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This seems useful and simple enough to try. I'll set up an implementation intention to do this next time I find myself in a long conversation. It also reminds me of the reversal test, a heuristic for eliminating status-quo bias.

Bostrom, Ord (2006)

Does anyone else, other than me, have a problem with noticing when the discussion they're having is getting more abstract? I'm often reminded of this fact when debating some topic. This is relating to the point on "Narrowing the scope", and how to notice the need to do this.

I signed up for a CFAR workshop, and got a scholarship, but couldn't travel for financial reasons. Is there a way to get travel assistance for either WAISS or the MIRI Fellowship program? I'll just apply for both.

What reaches your attention when you see is not ‘reality’ but a mix of light measurements with cryptotheories that were useful for making snap judgments in the environment of ancestral adaptation.

Eric S. Raymond here:

See my above point about how reasoning by analogy at its best is reasoning from a weak reference class. (Do people think this is worth a toplevel post?)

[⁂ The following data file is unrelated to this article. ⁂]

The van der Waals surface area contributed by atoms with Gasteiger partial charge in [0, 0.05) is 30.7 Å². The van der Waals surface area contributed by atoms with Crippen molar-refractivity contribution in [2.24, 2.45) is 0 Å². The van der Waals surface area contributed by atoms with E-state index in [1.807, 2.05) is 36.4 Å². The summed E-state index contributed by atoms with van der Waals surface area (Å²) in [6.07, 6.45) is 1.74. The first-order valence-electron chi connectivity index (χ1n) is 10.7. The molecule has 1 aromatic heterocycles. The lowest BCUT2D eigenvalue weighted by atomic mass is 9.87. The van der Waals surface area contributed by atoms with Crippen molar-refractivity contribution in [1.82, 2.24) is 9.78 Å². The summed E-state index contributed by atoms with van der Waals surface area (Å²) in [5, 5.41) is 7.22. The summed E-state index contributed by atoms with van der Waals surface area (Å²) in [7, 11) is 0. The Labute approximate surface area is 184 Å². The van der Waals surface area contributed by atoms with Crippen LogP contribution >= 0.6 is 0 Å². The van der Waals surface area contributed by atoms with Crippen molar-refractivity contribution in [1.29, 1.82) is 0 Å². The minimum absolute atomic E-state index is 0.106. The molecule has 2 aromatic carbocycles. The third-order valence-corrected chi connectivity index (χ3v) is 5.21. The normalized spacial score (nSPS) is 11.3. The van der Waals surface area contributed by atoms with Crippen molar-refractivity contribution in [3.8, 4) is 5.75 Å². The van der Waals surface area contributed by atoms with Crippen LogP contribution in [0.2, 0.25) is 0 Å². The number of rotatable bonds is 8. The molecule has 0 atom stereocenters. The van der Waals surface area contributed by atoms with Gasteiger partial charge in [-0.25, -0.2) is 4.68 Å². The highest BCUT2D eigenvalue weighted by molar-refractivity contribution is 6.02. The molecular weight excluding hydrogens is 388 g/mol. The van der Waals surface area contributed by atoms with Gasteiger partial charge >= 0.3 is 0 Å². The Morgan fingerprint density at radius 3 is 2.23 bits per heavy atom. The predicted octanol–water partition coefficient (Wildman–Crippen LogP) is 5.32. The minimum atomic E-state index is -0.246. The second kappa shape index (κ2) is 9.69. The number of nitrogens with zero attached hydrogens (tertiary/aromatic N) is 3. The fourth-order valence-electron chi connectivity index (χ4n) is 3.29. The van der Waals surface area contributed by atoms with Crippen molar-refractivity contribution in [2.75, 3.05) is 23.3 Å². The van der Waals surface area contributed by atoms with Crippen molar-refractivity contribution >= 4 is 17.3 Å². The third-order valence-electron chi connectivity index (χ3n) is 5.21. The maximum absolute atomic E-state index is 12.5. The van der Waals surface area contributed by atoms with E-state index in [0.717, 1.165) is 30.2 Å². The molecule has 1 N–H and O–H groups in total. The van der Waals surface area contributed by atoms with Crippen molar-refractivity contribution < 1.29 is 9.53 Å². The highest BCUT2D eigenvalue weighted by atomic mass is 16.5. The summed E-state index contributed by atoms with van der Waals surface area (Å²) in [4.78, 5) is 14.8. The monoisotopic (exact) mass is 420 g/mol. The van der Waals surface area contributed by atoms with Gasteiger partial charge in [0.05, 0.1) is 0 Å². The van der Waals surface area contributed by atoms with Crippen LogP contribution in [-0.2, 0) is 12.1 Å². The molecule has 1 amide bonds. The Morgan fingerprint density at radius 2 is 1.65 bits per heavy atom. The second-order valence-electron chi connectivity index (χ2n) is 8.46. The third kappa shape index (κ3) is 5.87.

Yes, I do. Intuitively, this seems correct. But I'd still like to see you expound on the idea.

If you practice mindfulness meditation, you'll realize that your sense of self is an illusion. It's probably true that most people believe that their "self" is located in their head, but if you investigate it yourself, you'll find that there's actually no "self" at all.

The core ideas in LW come from the Major Sequences. You can start there, reading posts in each sequence sequentially.

Sergey Levine's research on guided policy search (using techniques such as hidden markov models to animate, in real-time, the movement of a bipedal or quadripedal character). An example:

Sergey Levine, Jovan Popović. Physically Plausible Simulation for Character Animation. SCA 2012:

The text of [the parts I've read so far of] Superintelligence is really insightful, but I'll quote Nick in saying that

"Many points in this book are probably wrong".

He gives many references (84 in Chapter 1 alone), some of which refer to papers and others that resemble continuations of the specific idea in question that don't fit in directly with the narrative in the book. My suggestion would be to go through each reference as it comes up in the book, analyze and discuss it, then continue. Maybe even forming little discussion groups around each reference in a section (if it's a paper). It could even happen right here in comment threads.

That way, we can get as close to Bostrom's original world of information as possible, maybe drawing different conclusions. I think that would be a more consilient understanding of the book.

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